Miss TigerBlog wanted to play Monopoly the other day, so she broke out the game, set up the board, got out the pieces and divided up the money.
Then she realized that there weren't any dice with which to play.
Back when TigerBlog was in middle school, the only solution would have been to steal the dice from another game. Eventually, when it was time to play that game, nobody would know where the original dice went.
So what does a 2013 middle school kid do when she can't find the dice?
Right, she downloads a dice app onto her iPhone. TigerBlog then did the same. And that's how they played.
For the record, TB won, employing a strategy of getting all four railroads and putting hotels on the green properties and red properties.
And now he has a dice app on his phone.
It was during the Monopoly game that TB first saw the news that the Seattle Mariners had signed Robinson Cano, the former Yankee, to a 10-year, $240 million dollar contract. To that, TB has one question - what in the world are the Mariners thinking?
TigerBlog attended a Mariners game last summer when he was in Seattle. If you've never been to that city, make sure you go. And do it between June and September, during the dry season.
It's a beautiful city, and the ballpark is also beautiful. TB saw the Mariners lose in 13 innings to the Twins after Felix Hernandez looked unhittable for eight innings.
TB understands why the Mariners would want Cano. He has no idea why they'd agree to that much money for that much time.
Do these people never learn? When was the last time a team gave a player that kind of contract and had it work out? Never?
Cano is a great player. But he's not a game-changing player. He's a second baseman. He's a really good piece on a really good team, not a player to build a championship around.
Besides, didn't anyone learn from the Red Sox last year? Take the money, divide it up among five or six really important pieces and build a winning team.
TB would love to see one of Princeton's Major League alums on a World Series winner.
He'll have to settle for seeing them back on campus, their home plate, as it were.
Will Venable, David Hale, Chris Young and Ross Ohlendorf will be back at Princeton tomorrow as part of the Jake McCandless ’51 PVC Speaker Series. The four will talk about their experiences as Major Leaguers and Princeton athletes and alums tomorrow evening at 7:30 in McCosh 50; the event is free and open to the public.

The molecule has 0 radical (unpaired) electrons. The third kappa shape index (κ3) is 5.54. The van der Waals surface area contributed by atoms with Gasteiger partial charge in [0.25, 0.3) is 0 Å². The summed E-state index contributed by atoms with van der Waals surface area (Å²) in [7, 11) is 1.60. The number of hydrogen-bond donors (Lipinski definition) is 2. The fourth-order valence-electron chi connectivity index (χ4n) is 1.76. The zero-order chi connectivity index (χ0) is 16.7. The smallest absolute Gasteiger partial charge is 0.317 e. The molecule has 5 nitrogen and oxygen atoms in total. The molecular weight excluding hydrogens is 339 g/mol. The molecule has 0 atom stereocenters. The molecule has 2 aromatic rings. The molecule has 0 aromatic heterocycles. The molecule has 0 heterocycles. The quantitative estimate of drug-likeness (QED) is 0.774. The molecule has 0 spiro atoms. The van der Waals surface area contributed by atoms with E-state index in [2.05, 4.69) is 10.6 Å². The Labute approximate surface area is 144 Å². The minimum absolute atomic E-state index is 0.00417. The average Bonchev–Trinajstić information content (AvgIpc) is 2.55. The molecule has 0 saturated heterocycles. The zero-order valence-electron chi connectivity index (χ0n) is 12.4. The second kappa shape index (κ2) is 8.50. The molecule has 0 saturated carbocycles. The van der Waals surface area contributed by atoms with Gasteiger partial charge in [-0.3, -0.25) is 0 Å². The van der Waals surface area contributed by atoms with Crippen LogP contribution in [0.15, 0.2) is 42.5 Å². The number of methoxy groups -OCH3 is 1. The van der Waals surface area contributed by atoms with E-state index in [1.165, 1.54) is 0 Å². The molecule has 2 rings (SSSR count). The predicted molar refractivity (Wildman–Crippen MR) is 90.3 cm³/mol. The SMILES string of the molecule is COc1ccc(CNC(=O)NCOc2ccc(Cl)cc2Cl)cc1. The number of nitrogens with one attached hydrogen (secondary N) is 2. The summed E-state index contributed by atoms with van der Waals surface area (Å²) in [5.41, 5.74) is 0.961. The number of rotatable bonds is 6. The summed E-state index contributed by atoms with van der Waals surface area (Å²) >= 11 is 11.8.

Young and Venable were two-sport athletes at Princeton who actually were much better known for their basketball careers as undergrads. Young could have had a long NBA career, TB supposes, and Venable was a thousand-point scorer and great defender, not to mention an explosive highlight reel type player.
Venable played all four years of basketball and his last three in baseball. Young only played two years of each before signing a contract after being drafted by the Pirates, which in the Ivy League rendered him ineligible in all sports. In the rest of Division I, he could have played basketball after signing a pro baseball contract.
TB will always wonder what Young would have done in basketball had he been able to play his final two seasons. TB senses it would have been a lot.
Like Young, Ohlendorf and Hale are both pitchers, and Hale made his Major League debut last season with the Braves. The first batter he faced was Venable, an outfielder with the Padres.
TB isn't sure what Young's future in baseball is, after he's had trouble the last two years staying off the DL. Ohlendorf is an established reliable pitcher, and Hale is just starting out.
As for Venable, he's in his prime. If he can get off to a good start next season, something he's struggled to do in his career, he could be an all-star, something Young was in 2007.
The life of a Major League baseball player is certainly an interesting one, with all the travel, all the money, all of the issues regarding steroids and PEDs. The perspective of four Princeton alums should be fairly fascinating.